Shed It

14 Best Diets for 2013: See What Topped Weight Watchers

Put your New Year’s resolution to good use with our third annual diet rankings.

Michael Keller/Corbis

Michael Keller/Corbis

By Lauren Streib

 

It’s been an interesting year for nutrition and public health. Outsized sodas were outlawed. New projections indicated that the American obesity rate will continue to climb, but urban childhood obesity rates declined for the first time in decades. As well, the results of a 25-year study proved that starvation doesn’t prolong longevity, despite a long-held belief that less food meant more years.

 

Of course, just like last year, obesity is an epidemic in the U.S. And so, The Daily Beast revisited its annual diets ranking for the third year. By analyzing clinical studies and published research on more than a dozen diet regimens, we attempt to sort through all the New Year’s noise regarding weight loss to figure out which has been proven to be the best. 

 

As with last year, we ranked diets based on the most recent published clinical data on long-term and short-term weight loss (as evidenced by 6-month and 12-month weight loss). This year we also included a 5-point scale for promoting cardiovascular health and controlling diabetes based on available published research, which affected the rankings.

Winfried Wisniewski / Corbis

14. Paleolithic Diet

The Trick: Eat like a caveman, literally. Focus on meats, vegetables, fruit and roots.

Good for Heart Health? No

Good for Diabetes Control? No 

 

Cutting out processed foods, including those stuffed with white flour, sugar, or unpronounceable additives, is a modern standard rule in healthy eating. The Paleolithic diet is almost an extreme variation on that rule—eliminating any food that was not eaten before the industrial or agricultural revolution. That means grains, dairy, legumes, and oils are off the plate. Though there have been a plethora of studies on the diet in recent years as its popularity has increased, none have been long enough or with the necessary data conclusions for us to compare with other diets according to our methodology. But a study published in 2010 concluded that a Paleolithic diet (a diet of mainly high-protein, low glycemic foods) is the most effective diet regimen for maintaining weight loss.

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13. Glycemic Index Diet

The Trick: Stick to foods that don’t spike blood sugar

Good for Heart Health? No

Good for Diabetes Control? Inconclusive 

 

All foods with carbohydrates have a value along the glycemic index scale—from white bread close to the max of 100 to peanuts with less than 10. The GI diet eschews foods that have a high GI value, as they cause a rapid spike in blood sugar that is stored as fat if unused. Foods that are composed of nearly all protein and fat aren’t really addressed in the diet, since they have no GI value, so the plan can be a hard to follow and assess nutritionally.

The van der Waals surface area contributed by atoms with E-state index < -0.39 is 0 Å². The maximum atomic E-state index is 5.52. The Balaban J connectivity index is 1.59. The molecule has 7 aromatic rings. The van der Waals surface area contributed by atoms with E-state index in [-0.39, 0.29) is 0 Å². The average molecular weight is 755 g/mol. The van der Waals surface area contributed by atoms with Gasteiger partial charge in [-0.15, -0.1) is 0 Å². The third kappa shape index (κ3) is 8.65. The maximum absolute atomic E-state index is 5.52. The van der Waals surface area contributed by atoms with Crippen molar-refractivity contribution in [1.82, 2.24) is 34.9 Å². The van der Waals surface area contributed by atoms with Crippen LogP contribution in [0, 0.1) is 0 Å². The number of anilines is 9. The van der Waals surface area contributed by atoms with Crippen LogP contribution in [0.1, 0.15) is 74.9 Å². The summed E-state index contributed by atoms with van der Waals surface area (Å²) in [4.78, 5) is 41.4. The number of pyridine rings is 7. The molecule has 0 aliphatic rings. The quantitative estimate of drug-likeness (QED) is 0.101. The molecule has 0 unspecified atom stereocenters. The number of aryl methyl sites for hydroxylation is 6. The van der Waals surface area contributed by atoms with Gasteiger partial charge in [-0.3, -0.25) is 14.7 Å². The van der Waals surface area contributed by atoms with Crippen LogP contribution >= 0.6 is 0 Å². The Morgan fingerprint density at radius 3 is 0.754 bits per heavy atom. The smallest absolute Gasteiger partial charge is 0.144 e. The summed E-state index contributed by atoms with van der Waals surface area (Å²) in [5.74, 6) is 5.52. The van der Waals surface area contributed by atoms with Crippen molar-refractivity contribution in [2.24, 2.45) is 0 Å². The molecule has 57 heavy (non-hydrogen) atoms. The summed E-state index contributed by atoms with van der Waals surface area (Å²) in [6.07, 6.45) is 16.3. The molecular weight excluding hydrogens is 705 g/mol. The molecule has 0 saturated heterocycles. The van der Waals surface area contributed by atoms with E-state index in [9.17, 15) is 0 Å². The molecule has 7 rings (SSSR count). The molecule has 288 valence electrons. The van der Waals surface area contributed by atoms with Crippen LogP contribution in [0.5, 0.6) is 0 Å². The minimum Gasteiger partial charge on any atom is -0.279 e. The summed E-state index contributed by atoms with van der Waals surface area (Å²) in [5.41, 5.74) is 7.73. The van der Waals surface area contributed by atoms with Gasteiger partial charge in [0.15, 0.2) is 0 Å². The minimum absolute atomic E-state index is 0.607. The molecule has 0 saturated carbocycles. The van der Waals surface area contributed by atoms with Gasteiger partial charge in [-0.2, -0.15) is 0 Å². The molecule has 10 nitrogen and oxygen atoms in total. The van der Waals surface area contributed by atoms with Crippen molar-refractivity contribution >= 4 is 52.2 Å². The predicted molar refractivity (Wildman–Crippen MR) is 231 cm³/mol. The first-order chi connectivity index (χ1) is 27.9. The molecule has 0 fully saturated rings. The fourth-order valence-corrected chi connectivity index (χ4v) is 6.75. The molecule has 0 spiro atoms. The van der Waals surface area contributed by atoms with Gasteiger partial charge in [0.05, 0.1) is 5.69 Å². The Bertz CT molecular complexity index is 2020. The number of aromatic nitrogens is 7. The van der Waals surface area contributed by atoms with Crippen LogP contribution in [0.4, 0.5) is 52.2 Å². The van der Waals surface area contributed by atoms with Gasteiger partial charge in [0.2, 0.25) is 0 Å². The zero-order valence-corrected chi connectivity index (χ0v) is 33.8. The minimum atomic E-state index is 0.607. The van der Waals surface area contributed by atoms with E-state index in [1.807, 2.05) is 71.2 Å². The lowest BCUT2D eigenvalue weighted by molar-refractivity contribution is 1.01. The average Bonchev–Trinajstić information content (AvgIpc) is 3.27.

Paul Drinkwater, NBCU Photo Bank / AP Photo

12. Zone Diet

The Trick: Perfecting the balance between carbs, fat, and protein and strict portion control

Good for Heart Health? Inconclusive

Good for Diabetes Control? No 

 

The Zone Diet focuses on a ratio of 40 percent carbohydrates, 30 percent fat, and 30 percent proteins, which creator Dr. Barry Sears claims regulates blood-sugar levels. Sears’s book landed on the bestseller lists in 1995 and versions have sold more than 4 million copies. Among the diets on our list, the Zone Diet produced the least amount of weight loss in the long and short term.

Kim Komenich, Time Life Pictures / Getty Images

11. Ornish Diet

The Trick: Loads of fiber, little fat, and no meat, fish, or alcohol

Good for Heart Health? Extremely

Good for Diabetes Control? Yes 

 

Dr. Dean Ornish is known in the medical field for his work in reversing coronary artery disease with diet, exercise, and meditation—the same approach he recommends for weight loss. In his 1993 tome, Eat More, Weigh Less, he outlined his model for a low-fat, vegetarian diet. Centered around fruits, vegetables, and legumes, only 10 percent of calories come from fats. Meats, oils, nuts, and alcohol are forbidden.

10. LEARN Diet

The Trick: Low-fat diet with exercise and learning to change relationship with food

Good for Heart Health? Extremely

Good for Diabetes Control? Yes 

 

An acronym for Lifestyle, Exercise, Attitudes, Relationships, and Nutrition, the LEARN diet was created by Dr. Kelly Brownell. The diet is a low-fat regimen, with 55-60 percent of calories from carbohydrates and less than 10 percent from saturated fat. One of the more outspoken dieticians, Brownell gained attention in 1994 for suggesting via an op-ed in The New York Times that “since the government controls cigarette and alcohol advertising aimed at children, a similar rationale should apply to unhealthy foods,” a proposition later dubbed the “Twinkie tax.”

9. Mediterranean Diet

The Trick: A lot of fruits, vegetables, nuts, and olive oil with very little red meat

Good for Heart Health? Yes

Good for Diabetes Control? Yes 

 

A calorie-restrictive, Mediterranean diet with a target of 35 percent of calories from fat, primarily from olive oil and nuts, produced one of the lowest attrition rates in a 2008 study among the clinical studies that were compared for this list. The diet was based on guidelines presented in Eat, Drink, and Be Healthy, written by the Chair of Harvard’s Department of Nutrition Walter Willett and published in 2001, one of many books built around the Mediterranean diet pyramid that espouses fruits, vegetables, olive oil, beans, and nuts (which contain mono-unsaturated fats) as a nutritional base. The diet gained mass popularity thanks to the book The Sonoma Diet, which landed on bestseller lists in 2006.